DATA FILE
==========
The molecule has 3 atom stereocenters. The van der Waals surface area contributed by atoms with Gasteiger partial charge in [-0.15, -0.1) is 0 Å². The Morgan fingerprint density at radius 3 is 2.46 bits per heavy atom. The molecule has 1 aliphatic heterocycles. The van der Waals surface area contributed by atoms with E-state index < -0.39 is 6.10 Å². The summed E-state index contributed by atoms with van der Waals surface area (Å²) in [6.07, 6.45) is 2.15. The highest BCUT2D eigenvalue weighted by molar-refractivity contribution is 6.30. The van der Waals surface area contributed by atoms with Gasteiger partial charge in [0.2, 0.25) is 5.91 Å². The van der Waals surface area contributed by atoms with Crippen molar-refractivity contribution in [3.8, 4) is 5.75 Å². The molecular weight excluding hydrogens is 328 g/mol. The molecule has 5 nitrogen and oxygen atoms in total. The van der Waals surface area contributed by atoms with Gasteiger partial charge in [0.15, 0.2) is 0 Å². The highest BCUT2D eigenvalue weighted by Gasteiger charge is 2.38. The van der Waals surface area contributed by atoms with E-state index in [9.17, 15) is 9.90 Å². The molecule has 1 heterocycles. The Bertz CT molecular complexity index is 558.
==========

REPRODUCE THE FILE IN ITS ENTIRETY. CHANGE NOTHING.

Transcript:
The molecule has 3 atom stereocenters. The van der Waals surface area contributed by atoms with Gasteiger partial charge in [-0.15, -0.1) is 0 Å². The Morgan fingerprint density at radius 3 is 2.46 bits per heavy atom. The molecule has 1 aliphatic heterocycles. The van der Waals surface area contributed by atoms with E-state index < -0.39 is 6.10 Å². The summed E-state index contributed by atoms with van der Waals surface area (Å²) in [6.07, 6.45) is 2.15. The highest BCUT2D eigenvalue weighted by molar-refractivity contribution is 6.30. The van der Waals surface area contributed by atoms with Gasteiger partial charge in [0.2, 0.25) is 5.91 Å². The van der Waals surface area contributed by atoms with Crippen molar-refractivity contribution in [3.8, 4) is 5.75 Å². The molecular weight excluding hydrogens is 328 g/mol. The molecule has 5 nitrogen and oxygen atoms in total. The van der Waals surface area contributed by atoms with Gasteiger partial charge in [0.15, 0.2) is 0 Å². The highest BCUT2D eigenvalue weighted by Gasteiger charge is 2.38. The van der Waals surface area contributed by atoms with E-state index in [9.17, 15) is 9.90 Å². The molecule has 1 heterocycles. The Bertz CT molecular complexity index is 558.